It is not currently known exactly how many students were impacted by this attack and how much was lost, though HMRC currently believes many victims haven't reported the scam and that the true number of affected students is larger than the current estimates.
How could this scam have been prevented?
There are steps that both universities and individuals can take to avoid being the victim of a scam like this one.
What can universities do?
Ms Smith, of Action Fraud, added:
HMRC is encouraging all universities to raise awareness of scams and many have already begun taking action to warn their students of the risks.
As we said, scams targeting students are not a new phenomenon, and so it's important that universities help educate their students about the types of scams that could be out there.
You might think that students are one of the least likely groups to be affected by cyber scams, as they're largely more confident and capable with technology.
But in reality, being a victim of a scam like this is nothing to do with how tech savvy you are.
And as most students may be very new to managing money and having their own bank accounts, as well as being unfamiliar with something like a tax refund, being good with computers is almost irrelevant.
It's all about knowing when and how you'll be contacted about your personal finances, and what details you will and won't be asked for by legitimate sources – as this infamously creepy advert highlights.
What can you do?
If you are clued up about what to look out for, you’ll never give over the information scammers need.
Mel Stride, financial secretary to the Treasury, told The Guardian:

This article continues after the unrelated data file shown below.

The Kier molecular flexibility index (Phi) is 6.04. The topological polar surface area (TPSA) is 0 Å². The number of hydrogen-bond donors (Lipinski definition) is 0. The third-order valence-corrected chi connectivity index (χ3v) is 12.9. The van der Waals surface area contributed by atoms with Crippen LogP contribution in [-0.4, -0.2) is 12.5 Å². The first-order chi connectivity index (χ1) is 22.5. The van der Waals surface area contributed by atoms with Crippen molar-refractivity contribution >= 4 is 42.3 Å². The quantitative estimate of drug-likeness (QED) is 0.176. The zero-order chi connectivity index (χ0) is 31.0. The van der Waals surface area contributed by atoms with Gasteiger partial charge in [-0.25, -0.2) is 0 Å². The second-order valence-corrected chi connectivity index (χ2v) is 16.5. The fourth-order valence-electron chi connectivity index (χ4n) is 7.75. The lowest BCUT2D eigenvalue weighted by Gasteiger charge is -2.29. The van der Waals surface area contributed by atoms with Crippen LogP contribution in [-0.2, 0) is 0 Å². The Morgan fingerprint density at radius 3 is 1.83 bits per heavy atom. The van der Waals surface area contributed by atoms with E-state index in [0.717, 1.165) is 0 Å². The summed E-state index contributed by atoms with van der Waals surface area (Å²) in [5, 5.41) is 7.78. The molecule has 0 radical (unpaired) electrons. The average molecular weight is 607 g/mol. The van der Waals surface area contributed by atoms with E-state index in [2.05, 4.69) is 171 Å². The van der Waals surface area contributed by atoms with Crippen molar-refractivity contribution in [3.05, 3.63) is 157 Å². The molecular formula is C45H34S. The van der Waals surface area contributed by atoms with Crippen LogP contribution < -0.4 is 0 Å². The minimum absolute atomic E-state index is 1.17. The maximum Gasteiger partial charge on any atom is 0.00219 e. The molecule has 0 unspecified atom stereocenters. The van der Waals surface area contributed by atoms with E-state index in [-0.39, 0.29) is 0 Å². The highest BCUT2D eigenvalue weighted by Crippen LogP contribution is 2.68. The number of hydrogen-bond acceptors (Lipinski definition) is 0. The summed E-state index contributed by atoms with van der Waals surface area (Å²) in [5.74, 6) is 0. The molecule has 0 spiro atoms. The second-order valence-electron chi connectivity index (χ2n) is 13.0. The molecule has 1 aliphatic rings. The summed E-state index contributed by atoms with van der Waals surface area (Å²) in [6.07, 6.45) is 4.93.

HMRC will never inform you about tax refunds by email, text, or voicemail. If you receive one of these messages it is a scam.
Do not click any links in these messages and forward them to HMRC’s phishing email address [[email protected]].
Although HMRC is cracking down hard on internet scams, criminals will stop at nothing to steal personal information. I’d encourage all students to become phishing aware – it could save you a lot of money.
How to avoid being scammed
Remembering UPDATE is a great first step to avoiding becoming the victim of online fraud or scams.
UPDATE is an acronym that net safety specialist Marc Goodman invented, and stands for:
- Update regularly
- Passwords – don’t reuse them
- Download from authorised sources
- ‘Administrator’ should not be your default setting
- Turn off when you’re done
- Encrypt to keep your stuff unreadable.
It is also a good idea to know the forms a scam can take.
We identified 14 common money scams to look out for. These include phishing, where the criminal essentially ‘phishes’ for your personal finance details online, and the related trend of ‘smishing’. Although it sounds harmless, it’s a serious crime and is basically phishing but via text messaging (or SMS, hence ‘smishing’).
You should also be wary of fake websites, ticket and competition scams, and even dodgy cash machines that may hold a hidden camera trying to capture what your pin number is.
Have you received one of the fake HMRC emails? Let us know in the comments!